Me Too: Nevada Regulators Shine a Spotlight on the Sexual Harassment Policies of Gaming Licensees

As the “Me Too” movement sweeps the nation, the topic of sexual harassment in the workplace has been put in the spotlight. And with the highly publicized situation involving casino mogul Steve Wynn, that spotlight is being focused on the gaming industry in a big way.

Nevada’s regulators were quickly inundated by reports of sexual harassment after the Wynn situation became public. In response, Gaming Control Board Chair Becky Harris issued a notice to licensees on March 1, 2018, informing them that the Board would be enacting regulations or minimum internal control standards that set out procedures and requirements regarding licensees’ sexual harassment policies. In that notice, Chair Harris noted that “Sexual harassment continues to be one of the most frequent complaints raised in the workplace” and that “it is the policy of the Nevada Gaming Control Board to protect public confidence and trust in the gaming industry” and a licensee’s “policies, procedures and training related to sexual harassment in the workplace are relevant to the Board’s … policy goals” in this area.

On May 3, 2018, the Board held a workshop to discuss some proposed amendments to NGC Regulation 5, which would add new requirements regarding sexual harassment policies for Nevada gaming licensees. The Board circulated draft regulations, which included requirements for licensees to adopt and maintain a comprehensive written plan addressing sexual harassment prevention that should include the procedures for reporting, investigation, and potential consequences for violators of sexual harassment policies, along with a requirement for annual verification of compliance to be filed with the Board.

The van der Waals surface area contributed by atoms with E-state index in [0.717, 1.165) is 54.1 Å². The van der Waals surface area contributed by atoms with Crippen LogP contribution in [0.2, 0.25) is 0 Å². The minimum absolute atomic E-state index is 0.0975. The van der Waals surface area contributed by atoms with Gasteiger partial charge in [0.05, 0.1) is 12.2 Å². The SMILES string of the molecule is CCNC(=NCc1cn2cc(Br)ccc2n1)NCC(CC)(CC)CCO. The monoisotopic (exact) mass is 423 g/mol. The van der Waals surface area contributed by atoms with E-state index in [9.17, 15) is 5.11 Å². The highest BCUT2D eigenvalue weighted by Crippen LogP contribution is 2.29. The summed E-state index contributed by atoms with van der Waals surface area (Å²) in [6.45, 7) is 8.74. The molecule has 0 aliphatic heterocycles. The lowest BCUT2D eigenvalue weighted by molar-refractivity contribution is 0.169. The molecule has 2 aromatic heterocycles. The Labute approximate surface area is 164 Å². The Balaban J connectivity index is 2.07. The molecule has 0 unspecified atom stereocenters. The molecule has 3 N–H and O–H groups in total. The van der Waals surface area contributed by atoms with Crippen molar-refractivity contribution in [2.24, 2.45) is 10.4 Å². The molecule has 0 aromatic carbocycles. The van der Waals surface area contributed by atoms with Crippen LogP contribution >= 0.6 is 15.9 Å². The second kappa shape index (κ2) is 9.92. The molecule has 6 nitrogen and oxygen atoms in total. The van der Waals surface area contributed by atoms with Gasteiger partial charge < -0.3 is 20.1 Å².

At the workshop, representatives from the industry voiced support for efforts to curb and prevent sexual harassment in the gaming industry, but they also voiced concerns that the proposed regulations may conflict with or duplicate existing state and federal requirements. It was suggested that regulators and the industry will need more time to fine-tune the proposed regulations and that there will be more workshops to come.

Although there are not yet revisions to Reg. 5, licensees would be well-advised to revisit their sexual harassment policies and procedures, with an eye on the Board’s proposed amendments and with an understanding that, new regulations or not, the Board has made it clear that failure to provide and follow sufficient sexual harassment policies may be grounds for disciplinary action against licensees.

Nevada gaming licensees are also facing pressure regarding sexual harassment issues from the unions that represent large numbers of their workers. Union workers at the Board workshop on May 3 requested that the new regulations should include protections and polices regarding sexual harassment by casino patrons as well as gaming employees. This is certainly a topic of importance for members of UNITE HERE’s Culinary and Bartenders Unions, whose members recently voted to authorize calling a strike if needed in the lead-up to the June 1, 2018, expiration of union contracts covering 50,000 union workers at 34 casino resorts on the Las Vegas Strip and Downtown Las Vegas.

About the Author:

Greg Gemignani’s practice focuses primarily on intellectual property law, gaming law, technology law, internet law, online gaming law, and online promotions law. He has represented many clients ranging from the largest casino companies to start-up internet ventures. Greg is a member of the International Association of Gaming Advisors and the International Masters of Gaming Law. In addition, he is an Adjunct Professor at the University of Nevada, Las Vegas, William S. Boyd School of Law, teaching gaming law and gaming law policy courses. Greg may be contacted at 702-550-4468.